[Dev] [RFC] Tizen system rollback

Stoppa, Igor igor.stoppa at intel.com
Mon Dec 2 09:16:26 GMT 2013


On 2 December 2013 10:56, Aliaksei Katovich <a.katovich at samsung.com> wrote:

> >    Rather, it ought to be "what is currently flashed in the factory".
>         I do not see any issues with supporting this concept in proposed
>         approach.

Me neither :-)
But it was not part of the proposal, iirc. So I brought it up.


 >    Sorry, but I cannot agree with this.
> >    You are somehow implying that the end user would not be able to flash
> >    the sw
> >    on a bricked device.
>         This sounds like a real statement rather than implication to me:
> User
>         will not be able to restore malfunctioning after update device
> being
>         away from PC or being not connected to network.

How likely is that? Like users are advised to do upgrades with full battery
and possibly charger plugged in, wouldn't it be advisable to tell them to
do the update
when they have a PC with broadband connection handy?


        Again, OTA upgrades are already part of our lives - so it is not
> just
>         nice but rather mandatory thing nowadays.

I wasn't trying to say otherwise.


>    Final few considerations:
>    1) given the dynamics of how testing works and the fact that testing
>    teams
>    have only so many devices available, it's much more likely that cold
>    flashing gets
>    significant more testing than OTA. I won't get into details, but it's
>    obvious that they
>    have to test many releases and typically the testing starts with
>    flashing a new image.
>    Only a limited amount of devices are reserved to real OTA updates,
>    because it
>    requires more complex IT infrastructure.

        I do not see your point here. Are you trying to say that no new
> features
>         should be added because testing is hard to arrange?

C'mon ... do you really think I'd write that? :-D

No, what I mean is that, no matter how hard the QA team tries to test
OTA, the way the product program works is playing against them.
It's a fact: just think how many times OTA is attempted vs how many
times flashing is performed.
The latter wins hands down. Not to mention that typically one cannot use
exactly the same production environment for testing OTA, so there are bound
to be parts of the OTA process that will never be really tested until it is
deployed for real on production servers.
This doesn't apply to flashing.

> >    2) alternatively, one could use cloud storage to keep track of user
> >    data
> >    and configuration (like apps installed and related keys) and just
> >    rebuild the user's
> >    customized setup on top of a new build.
> >    Even with a rollback, there will be the problem that the use might
> want
> >    to re-install whatever
> >    was non-offending and got installed in between the restored snapshot
> >    and the failure that needed reset.
> >    And even re-installing, the user data might be in a non-consistent
> >    state.
>         This is far less tested than anything.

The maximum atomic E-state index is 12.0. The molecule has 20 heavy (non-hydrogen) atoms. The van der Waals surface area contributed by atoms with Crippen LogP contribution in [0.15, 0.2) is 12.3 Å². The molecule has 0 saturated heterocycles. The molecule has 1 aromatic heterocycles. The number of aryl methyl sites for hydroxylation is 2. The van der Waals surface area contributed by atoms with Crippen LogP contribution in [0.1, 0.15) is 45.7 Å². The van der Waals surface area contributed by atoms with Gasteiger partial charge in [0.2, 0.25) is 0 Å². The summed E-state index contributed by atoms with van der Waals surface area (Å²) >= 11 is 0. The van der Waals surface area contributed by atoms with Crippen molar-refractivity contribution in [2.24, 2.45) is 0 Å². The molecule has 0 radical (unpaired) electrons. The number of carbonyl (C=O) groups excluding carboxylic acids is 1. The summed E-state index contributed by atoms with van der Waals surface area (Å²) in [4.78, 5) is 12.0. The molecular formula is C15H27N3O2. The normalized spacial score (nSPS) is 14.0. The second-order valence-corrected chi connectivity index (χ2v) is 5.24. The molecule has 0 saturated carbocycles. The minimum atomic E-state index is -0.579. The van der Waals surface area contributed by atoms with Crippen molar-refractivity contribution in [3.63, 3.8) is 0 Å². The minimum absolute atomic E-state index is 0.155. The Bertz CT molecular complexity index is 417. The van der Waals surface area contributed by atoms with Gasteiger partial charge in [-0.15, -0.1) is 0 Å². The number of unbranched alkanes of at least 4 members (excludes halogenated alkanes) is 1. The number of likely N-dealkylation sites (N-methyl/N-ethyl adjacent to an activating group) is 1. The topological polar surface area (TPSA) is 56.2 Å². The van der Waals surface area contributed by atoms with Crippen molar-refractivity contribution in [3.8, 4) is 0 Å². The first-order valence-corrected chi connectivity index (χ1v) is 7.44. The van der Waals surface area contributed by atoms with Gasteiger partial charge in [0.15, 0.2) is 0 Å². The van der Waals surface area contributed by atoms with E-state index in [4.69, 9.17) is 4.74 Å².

a problem because it's far more likely that a user has to deal with a
broken/stolen/lost device hat needs to be reconstructed somehow.

> >    3) how to decide to take a snapshot?
> >    - let the user choose
> >    - whenever some native app is installed
> >    - before a distro upgrade, like windows does?
> >    - a mixture of the options above
> >    If I were to decide, probably I would either do it all the time or
> >    misjudge and skip it when
> >    it would really turn out to be useful. Probably I would do both :-)
> >    The rollback, to me, makes some sense only in certain corner cases,
> >    like:
>         s/corner/vital/

Of course you know your product better than me, so if it's going to some
rural area in africa or india where connection is
it might make sense to rely on rollback.

> >    - no access to broadband connection
> >    - no access to a PC
> >    - hard requirement of 99.999% availability
>         those three above _are_ real! Look:
>         User received update being connected to internet. Update worked
> just
>         fine first two hours and then something started to malfunction.
> User
>         has no data connectivity nor PC accessibility at that point of time
>         but desperately needs stable working device. Maybe it _can_ be
> called
>         a corner case but to me _possibility_ to restore device to known
> working
>         configuration regardless of connectivity status or PC availability
> is
>         extremely important.

As I wrote, it depends on the product requirements.
If PC w/ broadband connectivity is available, then

the requirement on rollback is not so hard.

>    So it might fit cases where you have rural users, but if we can assume
> >    that the
> >    device is targeting city dwellers, the reconstruction seems more
> >    attractive.
> >    Which is btw, what Apple does.
> >    I'm not saying that it's right just because they do it, but certainly
> >    we will all agree
> >    that they have a large use base which is not necessarily tech savvy
> and
> >    yet they
> >    manage to keep the bricking to an acceptable level.

What do you think of what I wrote above?
Why not just rely on rebuilding the device configuration?
Is it just because of the requirement of PC/broadband or is there any other

cheers, igor
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